The American Federation of Labor (AFL) founded by Samuel Gompers in 1886 and would survive even with other unions falling around it. The AFL became the largest union in the first half of the 20th century. The AFLCIO is still the country’s largest federation of unions even after the (SEIU), Teamsters, and more left.

Organized labor faces declining membership and corporate dominance and workers are facing globalization. It has been a painful fall for labor with worker rights under attack since Reagan. In the early part of the 1900s only after suffering firings, killings and threats, the Unions won an eight-hour day, a living wage, and benefits because strong unions went head-to-head with management and won. Now we face corporations pay their politicians by leaving money on the bureau after they have done their business with congress.

The Unions have always been on the weaker side but that was not enough for business. Big business paid for the passage of the Taft-Hartley Labor-Management Relations Act in 1947. The bill was called “slave labor” by Harry Truman who then used it 10 times. Taft-Hartley feeds business by giving the President power to stop strikes by court-ordered injunction for 80 days. The act was claimed to be for National Security when it was actually for corporate profits. National Security is the same claim to deny hundreds of thousands of Federal workers Union protection.

George Bush used TH in 2002 against 10,500 west coast dock workers “locked out” (not striking) by the Pacific Maritime Association representing shipping companies and terminal operators.

In 2001 Bush showed his hate for labor. He used the Railway Labor Act against a threatened strike by mechanics, cleaners and custodians at Northwest Airlines and again against United Airlines’ mechanics in December. He fought for management in 2006 against Northwest’s 8700 flight attendants’ planned job action against the bankrupt airline’s unfair demands for huge wage cuts and increases in hours worked. Even “our friend” Bill Clinton used the Railway Labor Act against American Airline’s pilots and to prevent railroad strikes 13 times.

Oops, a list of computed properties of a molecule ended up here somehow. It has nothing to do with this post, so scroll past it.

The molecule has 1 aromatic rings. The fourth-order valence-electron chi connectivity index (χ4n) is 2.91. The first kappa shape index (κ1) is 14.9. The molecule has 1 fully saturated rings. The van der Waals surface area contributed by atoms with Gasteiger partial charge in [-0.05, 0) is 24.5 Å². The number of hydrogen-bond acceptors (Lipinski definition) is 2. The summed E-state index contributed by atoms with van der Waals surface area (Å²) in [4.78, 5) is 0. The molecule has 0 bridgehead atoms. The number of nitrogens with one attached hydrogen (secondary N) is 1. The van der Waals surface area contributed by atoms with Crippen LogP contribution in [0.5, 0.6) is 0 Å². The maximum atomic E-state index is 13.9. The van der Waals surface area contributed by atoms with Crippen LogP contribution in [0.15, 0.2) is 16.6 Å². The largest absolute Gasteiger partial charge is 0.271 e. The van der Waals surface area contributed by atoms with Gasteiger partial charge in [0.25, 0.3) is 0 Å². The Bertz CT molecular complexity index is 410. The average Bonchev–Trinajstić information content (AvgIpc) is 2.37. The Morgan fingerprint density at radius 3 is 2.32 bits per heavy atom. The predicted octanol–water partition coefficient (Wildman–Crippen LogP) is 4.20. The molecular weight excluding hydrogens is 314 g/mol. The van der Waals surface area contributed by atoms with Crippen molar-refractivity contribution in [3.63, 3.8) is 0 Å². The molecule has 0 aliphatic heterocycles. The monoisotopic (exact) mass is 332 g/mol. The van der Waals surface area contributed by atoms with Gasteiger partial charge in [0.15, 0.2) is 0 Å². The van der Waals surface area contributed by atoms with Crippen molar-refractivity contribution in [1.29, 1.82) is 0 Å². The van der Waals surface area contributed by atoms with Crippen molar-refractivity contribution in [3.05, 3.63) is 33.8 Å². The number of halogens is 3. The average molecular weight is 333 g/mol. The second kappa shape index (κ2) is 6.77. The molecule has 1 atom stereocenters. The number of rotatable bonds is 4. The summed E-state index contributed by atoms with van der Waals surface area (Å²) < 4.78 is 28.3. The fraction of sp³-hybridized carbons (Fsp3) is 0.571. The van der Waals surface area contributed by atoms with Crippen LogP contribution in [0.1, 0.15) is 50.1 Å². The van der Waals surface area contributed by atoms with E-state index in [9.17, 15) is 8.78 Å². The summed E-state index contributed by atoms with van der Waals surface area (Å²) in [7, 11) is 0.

It has been the steady attack of money buying anti labor laws that has brought down Union membership. The laws weakened or revoked worker protections and lowered workers bargaining power. Taft-Hartley allows stiff penalties for union violations but tiny penalties for companies. It enacted a list of “unfair (union) labor practices” and legalized employer interventions aimed at preventing union organizing campaigns.

There are still no real punishments for corporations that fire Union organizers.

Ronald Reagan started his attack on labor in his first year. In 1981 he fired 11,000 striking PATCO air traffic controllers, imprisoned its leaders, and fined the union millions of dollars. He succeeded in busting the Union. .

After WW II Union membership was up to as much as 35% falling to about 25% and staying steady until the Reagan years. Membership is now about 16% with about 7% in the private sector and about 36% of government workers. Union membership is the lowest in the private sector in 100 years.

George Bush’s support for corporations and attacks on unions is an attempt to give companies complete control of the workplace. Using 9/11 as an excuse, he attacked government unions immediately. He denied 170,000 Department of Homeland Security (DHS) employees civil service protection and the right to collective bargaining.

Why do they hate Unions? Union, organized workers make more money and benefits. A great reason to organize and all the reason the corporations need to fight Unions.

  • Most Union members have employer-paid health care coverage. Many fewer private sector employees have paid coverage and they pay more for their share.
  • over two-thirds of union members have short-term disability insurance compared to about one-third for nonunion workers;
  • Union members get more vacation time and more total paid leave than nonunion workers.

Organizing gives workers power so of course management wants to destroy them. It’s to deny working people their right to organize, earn more and get greater benefits corporations don’t want to provide. The G. Bush National Labor Relations Board ruled 3-2 against registered nurses’ right to union membership if they perform certain minimal supervisory duties.

US law doesn’t give supervisors the right to organize.

Bush ended the Clinton administration’s regulation requiring federal agencies vet companies’ compliance with the law when awarding federal contracts.

Just the way Ronald Reagan busted PATCO, George Bush started out the way he intended to continue. Georgie is a union-hater, and he declared open season on workers and their rights under his administration.

  • stripping workers of their right to unionize;
  • cutting pay raises for 1.8 million federal workers on the pretext of a “national emergency;”
  • denying millions overtime pay;
  • appointing anti-union officials;
  • scheming to weaken (and then end) retirement security by replacing Social Security with risky private accounts managed by Wall Street sharks that so far has gotten nowhere because of public opposition to it;